So your boy will walk “confidently” and the shoes will give him “protection and support” (in all those rough-and-tumble things he does), while your girl (sorry, your “little princess”) will “look pretty and feel great”, and the shoes will “suit” her. (Admittedly the girls are allowed to do “all kinds of activity”, so long as they look attractive while they’re doing it.)

My daughter is not a princess. She’s a normal toddler — I would say “a normal little girl”, but her sex and/or gender really doesn’t enter into it. The things that are important in her life at the moment are: mummy; daddy; her grandparents; milk; biscuits; bananas; going on the swings and the slide; and obsessively watching and re-watching Bagpuss and Peppa Pig DVDs. Looking pretty isn’t even on her radar. To be honest, “feeling great” isn’t something she’s consciously pursuing. Owning and wearing clothes that make her look attractive (to whom?) isn’t going to make her feel “great”; as far as I can tell she’s more or less indifferent to clothes unless they’re uncomfortable (e.g. some of her bibs with velcro at the back seem to scratch her neck, and she takes them off as soon as she can) or they have something exciting like LIONS (grr!) or TIGERS (grr!) or DOGS (bow wow wow!) or CATS (meow!) printed on them.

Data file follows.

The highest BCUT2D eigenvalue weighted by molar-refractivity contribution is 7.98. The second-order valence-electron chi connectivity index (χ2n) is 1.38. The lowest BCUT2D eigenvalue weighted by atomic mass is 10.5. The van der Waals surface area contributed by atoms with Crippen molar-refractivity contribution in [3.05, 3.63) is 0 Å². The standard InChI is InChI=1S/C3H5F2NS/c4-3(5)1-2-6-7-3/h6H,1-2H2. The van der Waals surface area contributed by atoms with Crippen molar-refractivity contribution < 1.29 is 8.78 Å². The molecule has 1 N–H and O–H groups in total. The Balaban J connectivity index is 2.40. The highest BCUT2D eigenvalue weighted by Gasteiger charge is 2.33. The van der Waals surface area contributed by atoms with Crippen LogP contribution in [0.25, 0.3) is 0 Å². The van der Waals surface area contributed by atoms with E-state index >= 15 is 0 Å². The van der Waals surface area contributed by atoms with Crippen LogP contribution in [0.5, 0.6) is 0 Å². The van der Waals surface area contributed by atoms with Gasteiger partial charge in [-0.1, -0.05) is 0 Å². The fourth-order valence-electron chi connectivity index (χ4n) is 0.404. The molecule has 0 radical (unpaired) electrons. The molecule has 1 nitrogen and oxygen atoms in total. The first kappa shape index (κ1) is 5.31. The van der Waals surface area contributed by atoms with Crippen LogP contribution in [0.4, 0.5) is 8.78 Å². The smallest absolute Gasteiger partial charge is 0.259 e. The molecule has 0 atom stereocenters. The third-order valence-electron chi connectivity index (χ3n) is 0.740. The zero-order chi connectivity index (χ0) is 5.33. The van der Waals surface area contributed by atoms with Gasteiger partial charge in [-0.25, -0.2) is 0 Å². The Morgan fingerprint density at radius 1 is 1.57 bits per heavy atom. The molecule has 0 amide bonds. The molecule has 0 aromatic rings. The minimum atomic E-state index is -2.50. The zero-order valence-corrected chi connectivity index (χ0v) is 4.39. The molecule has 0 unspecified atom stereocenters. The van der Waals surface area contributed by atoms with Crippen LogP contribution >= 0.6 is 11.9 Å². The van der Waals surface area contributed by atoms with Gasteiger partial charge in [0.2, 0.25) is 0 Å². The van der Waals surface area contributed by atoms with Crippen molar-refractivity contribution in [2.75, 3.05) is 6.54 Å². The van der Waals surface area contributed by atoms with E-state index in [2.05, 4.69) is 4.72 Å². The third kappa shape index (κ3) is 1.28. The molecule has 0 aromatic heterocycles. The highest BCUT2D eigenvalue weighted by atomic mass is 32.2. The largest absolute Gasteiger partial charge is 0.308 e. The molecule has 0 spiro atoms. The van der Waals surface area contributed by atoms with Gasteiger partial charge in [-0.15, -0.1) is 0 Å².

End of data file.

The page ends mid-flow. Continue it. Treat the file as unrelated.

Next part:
Am I weird for being more concerned about her comfort and happiness than about her looks? If so … well, fortunately, I’m also more concerned about her comfort and happiness than I am about my weirdness. I can live with being weird.

Knights in white satin

I’ll say one thing in favour of the recent tide of tacky royalism and rain-soaked bunting: at least the Union Jack isn’t pink. So if I wanted to join in with the flag-waving fun and get my little girl a Union Jack tshirt, say, at least it wouldn’t be… oh, wait:

Screenshot of top three results in Google Images search for "girls' Union Jack tshirt", showing pinkified Union Jacks

Union Jill

Ho hum. OK, so I’ve seen one or two refreshing changes, such as an uncharacteristically non-sexist advert from Pampers:

Pampers advert for Union Jack nappies

21-bum salute

That child’s wearing pink… but in an active pose!